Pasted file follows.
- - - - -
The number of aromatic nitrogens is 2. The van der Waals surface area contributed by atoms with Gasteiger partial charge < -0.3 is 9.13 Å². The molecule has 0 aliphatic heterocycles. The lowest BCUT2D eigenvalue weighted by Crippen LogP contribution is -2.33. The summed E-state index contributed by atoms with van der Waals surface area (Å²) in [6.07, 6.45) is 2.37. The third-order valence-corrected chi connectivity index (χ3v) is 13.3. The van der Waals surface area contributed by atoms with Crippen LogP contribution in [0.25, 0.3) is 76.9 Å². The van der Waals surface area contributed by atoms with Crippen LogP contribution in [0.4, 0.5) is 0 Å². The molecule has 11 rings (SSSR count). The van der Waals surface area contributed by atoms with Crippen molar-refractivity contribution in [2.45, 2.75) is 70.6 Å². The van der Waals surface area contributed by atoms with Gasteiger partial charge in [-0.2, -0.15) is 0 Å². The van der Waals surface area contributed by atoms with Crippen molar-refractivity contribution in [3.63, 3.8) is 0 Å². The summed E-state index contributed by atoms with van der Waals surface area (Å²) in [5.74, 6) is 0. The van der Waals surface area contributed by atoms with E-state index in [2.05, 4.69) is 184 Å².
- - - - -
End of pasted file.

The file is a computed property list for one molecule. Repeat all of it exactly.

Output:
The number of aromatic nitrogens is 2. The van der Waals surface area contributed by atoms with Gasteiger partial charge < -0.3 is 9.13 Å². The molecule has 0 aliphatic heterocycles. The lowest BCUT2D eigenvalue weighted by Crippen LogP contribution is -2.33. The summed E-state index contributed by atoms with van der Waals surface area (Å²) in [6.07, 6.45) is 2.37. The third-order valence-corrected chi connectivity index (χ3v) is 13.3. The van der Waals surface area contributed by atoms with Crippen LogP contribution in [0.25, 0.3) is 76.9 Å². The van der Waals surface area contributed by atoms with Crippen LogP contribution in [0.4, 0.5) is 0 Å². The molecule has 11 rings (SSSR count). The van der Waals surface area contributed by atoms with Crippen molar-refractivity contribution in [2.45, 2.75) is 70.6 Å². The van der Waals surface area contributed by atoms with Gasteiger partial charge in [-0.2, -0.15) is 0 Å². The van der Waals surface area contributed by atoms with Crippen molar-refractivity contribution in [3.63, 3.8) is 0 Å². The summed E-state index contributed by atoms with van der Waals surface area (Å²) in [5.74, 6) is 0. The van der Waals surface area contributed by atoms with E-state index in [2.05, 4.69) is 184 Å².